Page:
Surviving the Cold: Ways to Prevent Cold Work Injuries

During the winter, it's not uncommon for seasonal and outdoor workers to sustain injuries that are caused by extreme cold temperatures. If you're an outdoor worker, read on for what you need to know about preventing dangerous and deadly cold workplace injuries.

Most Common Cold Work Injuries

Injuries that happen during the cold winter months – like slip and fall injuries caused by ice and snow – are very different than injuries that are caused by freezing temperatures alone.
Three such common workplace cold stress injuries include:

  • Hypothermia
  • Frostbite
  • Immersion foot

Hypothermia, frostbite, and immersion foot can all vary in severity. In some cases, hypothermia can be fatal; frostbite can result in amputation; and immersion foot can result in loss of circulation to the feet. In addition to the three serious conditions above, the cold can also exacerbate conditions such as arthritis.

How to Prevent Cold Work Injuries

The following provides some tips on preventing workplace cold stress injuries:

  • Layer your clothing: One of the easiest ways to prevent workplace cold injuries to wear enough layers to keep your body warm. Always wear a layer next to the skin that is designed to wick away sweat – cotton is a poor choice because if it gets wet then it won't dry, leaving your body chilled. Synthetic materials, like polyesters, are a good choice for the layer closest to your skin. After that, wear fleeces and wools, and then a coat or shell. In addition to layering, making sure you wear proper gloves, boots, a hat, and a face mask if necessary.
  • Stay dry: Outdoor workers are often exposed to rain, hail, and snow, which can leave them soaked to the bone. Make sure to always wear a hat, a waterproof coat with a hood, outdoor waterproof pants, and waterproof gloves. If you get wet, your body may have a difficult time warming you up, which can lead to one of the injury types mentioned above.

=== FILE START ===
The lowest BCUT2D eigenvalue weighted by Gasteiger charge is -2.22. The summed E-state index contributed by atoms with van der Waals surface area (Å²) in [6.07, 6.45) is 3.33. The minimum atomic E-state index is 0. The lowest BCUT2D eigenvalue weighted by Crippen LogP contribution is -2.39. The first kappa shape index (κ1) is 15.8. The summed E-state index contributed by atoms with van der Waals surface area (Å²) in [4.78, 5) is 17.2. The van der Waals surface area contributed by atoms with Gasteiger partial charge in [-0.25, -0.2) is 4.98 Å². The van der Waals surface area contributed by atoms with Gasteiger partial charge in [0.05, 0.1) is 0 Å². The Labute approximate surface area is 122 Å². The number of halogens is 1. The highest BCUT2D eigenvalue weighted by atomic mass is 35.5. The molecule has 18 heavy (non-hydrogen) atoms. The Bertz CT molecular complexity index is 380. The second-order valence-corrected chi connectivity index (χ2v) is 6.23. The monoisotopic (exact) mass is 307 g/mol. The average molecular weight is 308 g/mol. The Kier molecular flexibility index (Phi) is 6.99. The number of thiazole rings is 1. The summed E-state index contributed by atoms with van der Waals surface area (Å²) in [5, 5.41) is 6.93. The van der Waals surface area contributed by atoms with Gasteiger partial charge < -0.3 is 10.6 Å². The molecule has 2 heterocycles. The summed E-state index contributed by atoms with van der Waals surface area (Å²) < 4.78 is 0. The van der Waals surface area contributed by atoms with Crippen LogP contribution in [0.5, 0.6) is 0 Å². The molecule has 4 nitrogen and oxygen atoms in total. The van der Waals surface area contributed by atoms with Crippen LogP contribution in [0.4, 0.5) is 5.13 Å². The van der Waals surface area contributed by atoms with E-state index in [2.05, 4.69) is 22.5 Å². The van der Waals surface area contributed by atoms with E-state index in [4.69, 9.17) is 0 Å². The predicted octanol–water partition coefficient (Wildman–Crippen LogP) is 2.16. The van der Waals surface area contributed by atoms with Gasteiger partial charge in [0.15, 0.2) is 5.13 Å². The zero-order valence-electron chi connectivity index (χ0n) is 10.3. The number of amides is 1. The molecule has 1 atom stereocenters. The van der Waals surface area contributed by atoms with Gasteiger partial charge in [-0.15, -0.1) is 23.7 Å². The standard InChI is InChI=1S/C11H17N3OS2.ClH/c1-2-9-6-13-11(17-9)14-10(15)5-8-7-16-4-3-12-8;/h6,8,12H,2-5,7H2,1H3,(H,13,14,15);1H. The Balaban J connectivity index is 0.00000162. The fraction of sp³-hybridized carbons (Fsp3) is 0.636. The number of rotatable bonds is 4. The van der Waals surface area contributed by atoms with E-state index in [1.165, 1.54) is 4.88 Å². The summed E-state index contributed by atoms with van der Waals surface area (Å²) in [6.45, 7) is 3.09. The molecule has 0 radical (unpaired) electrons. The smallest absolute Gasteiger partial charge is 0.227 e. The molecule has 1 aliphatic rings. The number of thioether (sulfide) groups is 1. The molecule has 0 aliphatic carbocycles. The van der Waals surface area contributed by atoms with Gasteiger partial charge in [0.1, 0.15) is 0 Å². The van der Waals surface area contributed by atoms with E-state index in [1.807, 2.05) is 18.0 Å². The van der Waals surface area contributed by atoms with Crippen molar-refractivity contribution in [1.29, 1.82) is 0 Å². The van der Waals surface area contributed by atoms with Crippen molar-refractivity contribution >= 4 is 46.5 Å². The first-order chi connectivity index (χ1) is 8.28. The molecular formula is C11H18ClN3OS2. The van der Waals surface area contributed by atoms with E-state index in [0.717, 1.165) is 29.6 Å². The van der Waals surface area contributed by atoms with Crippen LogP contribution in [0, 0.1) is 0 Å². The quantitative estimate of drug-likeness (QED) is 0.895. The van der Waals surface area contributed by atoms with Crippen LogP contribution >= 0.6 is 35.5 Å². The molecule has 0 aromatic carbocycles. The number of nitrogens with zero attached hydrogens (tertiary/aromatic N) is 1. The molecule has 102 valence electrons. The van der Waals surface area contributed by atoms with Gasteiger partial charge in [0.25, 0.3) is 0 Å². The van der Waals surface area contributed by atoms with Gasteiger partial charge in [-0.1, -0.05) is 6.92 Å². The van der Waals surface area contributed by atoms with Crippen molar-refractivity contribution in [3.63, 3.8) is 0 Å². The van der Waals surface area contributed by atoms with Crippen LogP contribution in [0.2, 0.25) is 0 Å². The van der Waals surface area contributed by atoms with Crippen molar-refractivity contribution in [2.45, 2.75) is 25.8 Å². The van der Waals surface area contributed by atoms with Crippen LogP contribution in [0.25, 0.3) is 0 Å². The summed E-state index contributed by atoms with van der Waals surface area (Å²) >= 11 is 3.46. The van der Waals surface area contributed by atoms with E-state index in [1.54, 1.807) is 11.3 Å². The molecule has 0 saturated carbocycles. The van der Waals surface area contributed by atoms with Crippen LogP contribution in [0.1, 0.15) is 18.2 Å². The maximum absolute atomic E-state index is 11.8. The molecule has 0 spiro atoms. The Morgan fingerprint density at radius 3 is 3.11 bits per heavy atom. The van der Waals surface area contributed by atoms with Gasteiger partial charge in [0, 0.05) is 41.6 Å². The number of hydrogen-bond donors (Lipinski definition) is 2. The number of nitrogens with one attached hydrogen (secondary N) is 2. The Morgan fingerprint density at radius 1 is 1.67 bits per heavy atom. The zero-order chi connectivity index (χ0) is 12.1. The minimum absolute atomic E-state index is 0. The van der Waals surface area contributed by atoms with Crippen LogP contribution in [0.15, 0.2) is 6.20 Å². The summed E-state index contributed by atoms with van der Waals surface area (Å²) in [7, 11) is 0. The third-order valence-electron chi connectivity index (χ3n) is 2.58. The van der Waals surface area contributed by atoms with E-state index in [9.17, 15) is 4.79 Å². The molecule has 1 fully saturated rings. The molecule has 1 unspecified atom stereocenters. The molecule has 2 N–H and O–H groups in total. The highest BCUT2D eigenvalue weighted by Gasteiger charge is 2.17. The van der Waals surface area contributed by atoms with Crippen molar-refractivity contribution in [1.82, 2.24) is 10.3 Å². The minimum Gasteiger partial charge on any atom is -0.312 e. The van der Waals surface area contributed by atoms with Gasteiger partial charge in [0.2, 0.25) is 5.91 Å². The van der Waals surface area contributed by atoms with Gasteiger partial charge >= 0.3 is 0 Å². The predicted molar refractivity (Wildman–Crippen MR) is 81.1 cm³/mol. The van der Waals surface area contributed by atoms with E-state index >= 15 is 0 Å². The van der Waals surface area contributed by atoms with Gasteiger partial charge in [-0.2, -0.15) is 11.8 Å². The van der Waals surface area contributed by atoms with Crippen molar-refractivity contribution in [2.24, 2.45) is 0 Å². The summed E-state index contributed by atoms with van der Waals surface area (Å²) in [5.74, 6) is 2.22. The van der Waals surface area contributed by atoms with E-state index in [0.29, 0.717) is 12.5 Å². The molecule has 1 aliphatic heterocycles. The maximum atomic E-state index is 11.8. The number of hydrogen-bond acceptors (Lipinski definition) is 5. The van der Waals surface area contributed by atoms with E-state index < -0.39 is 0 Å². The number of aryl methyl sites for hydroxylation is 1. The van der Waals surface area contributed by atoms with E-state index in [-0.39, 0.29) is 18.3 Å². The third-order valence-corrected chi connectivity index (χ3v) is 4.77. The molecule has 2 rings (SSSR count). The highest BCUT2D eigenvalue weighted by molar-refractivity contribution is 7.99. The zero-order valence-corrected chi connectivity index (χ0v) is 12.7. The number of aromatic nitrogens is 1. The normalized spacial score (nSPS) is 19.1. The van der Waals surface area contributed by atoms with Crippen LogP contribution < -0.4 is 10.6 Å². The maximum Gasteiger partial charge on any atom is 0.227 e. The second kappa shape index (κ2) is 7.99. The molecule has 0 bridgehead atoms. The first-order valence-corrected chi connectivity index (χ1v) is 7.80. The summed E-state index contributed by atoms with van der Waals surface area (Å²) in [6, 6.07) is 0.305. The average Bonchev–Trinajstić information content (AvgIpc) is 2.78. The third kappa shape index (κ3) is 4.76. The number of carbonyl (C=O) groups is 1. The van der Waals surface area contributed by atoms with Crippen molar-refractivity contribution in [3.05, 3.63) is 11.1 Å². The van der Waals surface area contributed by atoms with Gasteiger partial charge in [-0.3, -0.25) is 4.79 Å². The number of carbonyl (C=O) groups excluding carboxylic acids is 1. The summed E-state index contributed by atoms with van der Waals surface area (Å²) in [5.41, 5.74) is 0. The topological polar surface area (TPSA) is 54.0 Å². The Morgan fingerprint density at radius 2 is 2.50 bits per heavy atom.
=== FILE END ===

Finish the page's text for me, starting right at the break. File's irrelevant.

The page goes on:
• Take breaks: The Occupational Safety and Health Administration (OSHA) doesn't set a temperature standard for outdoor workers, but instead states that "how cold is too cold" is dependent upon the region of the country. However, labor laws also stipulate that an employee cannot be made to work in a hazardous condition. When it's extremely cold out, make sure you take breaks while working in order to warm up, as well regularly eat to fuel your body and drink hot liquid.
  • Stay healthy: OSHA states that people are more at risk for workplace cold stress injuries if they are exhausted, in poor physical condition, or already have a preexisting health condition. You can decrease your risk of suffering a cold stress injury by staying healthy, staying in good physical shape, fueling your body with the right nutrients and by staying hydrated.

When Cold Stress Injuries Occur

If you notice any of the symptoms of a cold stress injury (changes in color is skin, numbness, changes in skin texture, dizziness or confusion), you need to stop working and seek medical care immediately. If you have a sustained a cold stress injury while working, workers' compensation insurance should cover your medical expenses, and well as lost wages if missing work is necessary.

If you have difficulty obtaining compensation that is owed to you, you may have to contact a local workers' compensation attorney to stand as your legal representative on your behalf.

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